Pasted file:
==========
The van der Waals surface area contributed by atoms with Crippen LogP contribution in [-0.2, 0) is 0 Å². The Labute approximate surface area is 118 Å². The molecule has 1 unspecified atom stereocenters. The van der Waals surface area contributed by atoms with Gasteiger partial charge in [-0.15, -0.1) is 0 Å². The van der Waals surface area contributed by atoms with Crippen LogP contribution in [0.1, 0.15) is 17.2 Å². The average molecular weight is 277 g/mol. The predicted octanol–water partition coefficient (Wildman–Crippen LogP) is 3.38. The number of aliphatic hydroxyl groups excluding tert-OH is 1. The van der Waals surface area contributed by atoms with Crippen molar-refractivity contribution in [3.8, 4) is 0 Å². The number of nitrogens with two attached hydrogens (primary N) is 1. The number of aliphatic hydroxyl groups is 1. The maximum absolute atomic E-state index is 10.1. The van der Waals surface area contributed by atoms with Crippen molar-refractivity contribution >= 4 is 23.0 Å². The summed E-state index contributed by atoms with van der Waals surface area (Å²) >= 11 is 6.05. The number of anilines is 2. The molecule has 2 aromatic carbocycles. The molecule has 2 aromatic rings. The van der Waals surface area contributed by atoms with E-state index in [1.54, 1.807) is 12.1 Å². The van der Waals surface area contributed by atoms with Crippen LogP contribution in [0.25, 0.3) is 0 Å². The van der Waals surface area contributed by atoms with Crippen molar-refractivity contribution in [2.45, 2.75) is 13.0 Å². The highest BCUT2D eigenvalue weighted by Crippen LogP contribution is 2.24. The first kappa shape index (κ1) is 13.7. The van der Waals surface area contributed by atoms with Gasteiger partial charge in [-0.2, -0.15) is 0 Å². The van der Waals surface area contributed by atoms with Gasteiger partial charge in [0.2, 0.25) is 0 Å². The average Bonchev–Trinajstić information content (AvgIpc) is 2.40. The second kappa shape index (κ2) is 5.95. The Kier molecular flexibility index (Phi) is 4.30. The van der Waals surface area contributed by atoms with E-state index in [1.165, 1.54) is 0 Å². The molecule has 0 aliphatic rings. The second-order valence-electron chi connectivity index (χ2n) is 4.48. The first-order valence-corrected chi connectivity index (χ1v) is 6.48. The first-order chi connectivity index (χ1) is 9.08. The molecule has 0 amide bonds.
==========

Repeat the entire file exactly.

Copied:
The van der Waals surface area contributed by atoms with Crippen LogP contribution in [-0.2, 0) is 0 Å². The Labute approximate surface area is 118 Å². The molecule has 1 unspecified atom stereocenters. The van der Waals surface area contributed by atoms with Gasteiger partial charge in [-0.15, -0.1) is 0 Å². The van der Waals surface area contributed by atoms with Crippen LogP contribution in [0.1, 0.15) is 17.2 Å². The average molecular weight is 277 g/mol. The predicted octanol–water partition coefficient (Wildman–Crippen LogP) is 3.38. The number of aliphatic hydroxyl groups excluding tert-OH is 1. The van der Waals surface area contributed by atoms with Crippen molar-refractivity contribution in [3.8, 4) is 0 Å². The number of nitrogens with two attached hydrogens (primary N) is 1. The number of aliphatic hydroxyl groups is 1. The maximum absolute atomic E-state index is 10.1. The van der Waals surface area contributed by atoms with Crippen molar-refractivity contribution >= 4 is 23.0 Å². The summed E-state index contributed by atoms with van der Waals surface area (Å²) >= 11 is 6.05. The number of anilines is 2. The molecule has 2 aromatic carbocycles. The molecule has 2 aromatic rings. The van der Waals surface area contributed by atoms with E-state index in [1.54, 1.807) is 12.1 Å². The van der Waals surface area contributed by atoms with Crippen LogP contribution in [0.25, 0.3) is 0 Å². The van der Waals surface area contributed by atoms with Crippen molar-refractivity contribution in [2.45, 2.75) is 13.0 Å². The highest BCUT2D eigenvalue weighted by Crippen LogP contribution is 2.24. The first kappa shape index (κ1) is 13.7. The van der Waals surface area contributed by atoms with Gasteiger partial charge in [-0.2, -0.15) is 0 Å². The van der Waals surface area contributed by atoms with Gasteiger partial charge in [0.2, 0.25) is 0 Å². The average Bonchev–Trinajstić information content (AvgIpc) is 2.40. The second kappa shape index (κ2) is 5.95. The Kier molecular flexibility index (Phi) is 4.30. The van der Waals surface area contributed by atoms with E-state index in [1.165, 1.54) is 0 Å². The molecule has 0 aliphatic rings. The second-order valence-electron chi connectivity index (χ2n) is 4.48. The first-order valence-corrected chi connectivity index (χ1v) is 6.48. The first-order chi connectivity index (χ1) is 9.08. The molecule has 0 amide bonds.